“You are too,” Mike mumbled. Nancy shot a foot back to kick him into silence, but only brushed his leg. He said “Ow” anyway.

“Sorry, Pop.”

“What the hell are you doing? It’s past eleven! Trying to sneak another girl in here in the middle of the night? Your mother is going to blow a gasket!”

Another girl? Nancy launched her eyebrows up at Steve. He spun around as though the look had made physical contact and scratched at the back of his head.

“I’m not trying to sneak anything.”

“Oh, I can see that! You’ve got a lot of nerve, Stephen, an abundance of nerve and less shame every day. Close that damn door for Christ’s sake!”

Nancy, who had been slowly leaning in to get a glimpse of the looming figure she still hadn’t met, found herself instead pushed steadily away by Steve’s patting hands. “Just ― one minute. Don’t go anywhere.” He guided her a step backwards. “Hold on.”

“Wait.” Mike jumped forward as the door swung closed and stuck his foot in the gap, where it bumped his shoe before it could fully shut. “Like this,” he whispered.

Nancy was about to pull Mike away when Steve, blank faced, said “K,” and turned back to his disgruntled father. It seemed the invisible man hadn’t noticed.

“― more I try to set you straight the more boldly you swing the other way, any other way. And you don’t seem to care which way, as long as it isn’t my way. Can you explain that? Explain it to me. Explain why you think it’s acceptable to throw another surprise party when you should be studying.”

Nancy flicked Mike’s ear. This was a terrible idea.

Mike shrugged. Not my fault he has a jerk for a dad.

Together they leaned in to listen.

“There’s no party. I didn’t even know they were coming.”

“They?”

“She has her little brother with her. He’s like ten years old.”

Mike was offended. Nancy tousled the snow from his hair.

“Oh, of course! Since, thanks to you, this is the house known state-wide as the place to go when kids want free liquor and a free swim, here they are.”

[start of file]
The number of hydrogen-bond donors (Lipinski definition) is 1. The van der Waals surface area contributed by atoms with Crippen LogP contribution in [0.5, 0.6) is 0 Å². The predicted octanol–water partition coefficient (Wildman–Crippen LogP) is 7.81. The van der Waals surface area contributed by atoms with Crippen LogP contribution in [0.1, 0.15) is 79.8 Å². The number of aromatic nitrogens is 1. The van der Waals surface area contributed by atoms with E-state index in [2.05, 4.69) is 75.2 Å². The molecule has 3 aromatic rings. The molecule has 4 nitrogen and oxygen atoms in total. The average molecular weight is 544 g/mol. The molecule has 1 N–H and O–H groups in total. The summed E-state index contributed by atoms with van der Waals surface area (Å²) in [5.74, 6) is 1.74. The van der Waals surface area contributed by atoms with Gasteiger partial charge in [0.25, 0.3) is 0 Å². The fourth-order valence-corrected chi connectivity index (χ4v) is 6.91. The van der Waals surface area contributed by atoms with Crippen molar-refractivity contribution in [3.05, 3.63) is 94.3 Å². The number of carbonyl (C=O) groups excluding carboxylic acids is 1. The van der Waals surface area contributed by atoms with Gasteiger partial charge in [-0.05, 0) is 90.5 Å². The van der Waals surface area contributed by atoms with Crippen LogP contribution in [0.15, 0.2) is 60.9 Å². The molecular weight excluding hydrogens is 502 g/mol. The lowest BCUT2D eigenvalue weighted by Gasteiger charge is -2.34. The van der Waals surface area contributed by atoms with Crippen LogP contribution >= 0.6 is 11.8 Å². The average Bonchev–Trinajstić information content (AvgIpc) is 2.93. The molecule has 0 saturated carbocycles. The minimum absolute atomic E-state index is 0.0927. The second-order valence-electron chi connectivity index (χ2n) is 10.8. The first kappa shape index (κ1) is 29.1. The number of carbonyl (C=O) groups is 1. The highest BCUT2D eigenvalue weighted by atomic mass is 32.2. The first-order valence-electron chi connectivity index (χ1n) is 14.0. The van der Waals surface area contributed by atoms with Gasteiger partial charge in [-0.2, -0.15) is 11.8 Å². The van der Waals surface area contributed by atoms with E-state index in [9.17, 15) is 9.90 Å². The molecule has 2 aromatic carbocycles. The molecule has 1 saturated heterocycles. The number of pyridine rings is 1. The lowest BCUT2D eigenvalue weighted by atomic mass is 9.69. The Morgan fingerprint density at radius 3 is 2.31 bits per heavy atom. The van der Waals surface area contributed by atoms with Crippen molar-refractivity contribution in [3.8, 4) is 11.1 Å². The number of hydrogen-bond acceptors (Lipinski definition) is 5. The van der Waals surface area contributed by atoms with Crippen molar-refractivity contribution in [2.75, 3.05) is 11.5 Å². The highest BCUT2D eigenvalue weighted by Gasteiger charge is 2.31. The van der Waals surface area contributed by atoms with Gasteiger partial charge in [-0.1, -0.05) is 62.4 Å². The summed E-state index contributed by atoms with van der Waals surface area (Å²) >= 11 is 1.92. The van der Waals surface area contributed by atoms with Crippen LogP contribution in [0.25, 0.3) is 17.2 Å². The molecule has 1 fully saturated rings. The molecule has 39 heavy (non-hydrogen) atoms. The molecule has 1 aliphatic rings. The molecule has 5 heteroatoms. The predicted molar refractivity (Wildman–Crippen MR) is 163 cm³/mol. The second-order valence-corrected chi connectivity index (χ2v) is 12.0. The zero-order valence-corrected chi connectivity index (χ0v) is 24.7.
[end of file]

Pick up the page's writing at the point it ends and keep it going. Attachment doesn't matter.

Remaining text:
“I don’t know why they’re here. I think they just want to talk.”

“I am not running a public house. You watch yourself. Nobody ‘just wants to talk’ to the rich kid in town, Stephen. You would do well to get a grip on the concept of pretext. Just as you would do well to grasp the concept of study.

“Oh give me a break ―

“Don’t you dare raise your voice, young man.”

Nancy and Mike shared a look. The guy was a total mean-dad cliche. They were hearing in seriousness the sorts of things their own parents usually said in jest.

“What do you expect me to study during Christmas break?

“I expect you to study the mountain of information that flew by your pickled brains last semester, you boozing lowlife. No son of mine brings home straight Cs. No son of mine will bring home even one single C ever again. Do you understand me?”

Mike’s teeth had begun to show, his eyes to water. His foot! Steve had forgotten about it and was leaning on the door without thinking. Nancy placed her palm on the door. Mike shook his head at her really fast: No, it’s okay. Nancy pushed a little bit to save him some pain anyway.

“Yes, I understand you,” Steve said. He sounded like a different person ― one who had already heard all of this many times before.

“Do you understand Hardwood?”

“Yes, I understand Hardwood,” Steve recited.

“Six months.” Mr. Harrington’s feet creaked heavily up a few stairs.

“So can I at least talk to them?”

There was a long pause. The door bounced against Mike’s foot. He peeped a grunt of pain and immediately it began to swing open. Nancy caught the knob to hold it ― gently ― in place.

“You have twenty minutes. Use the garage.”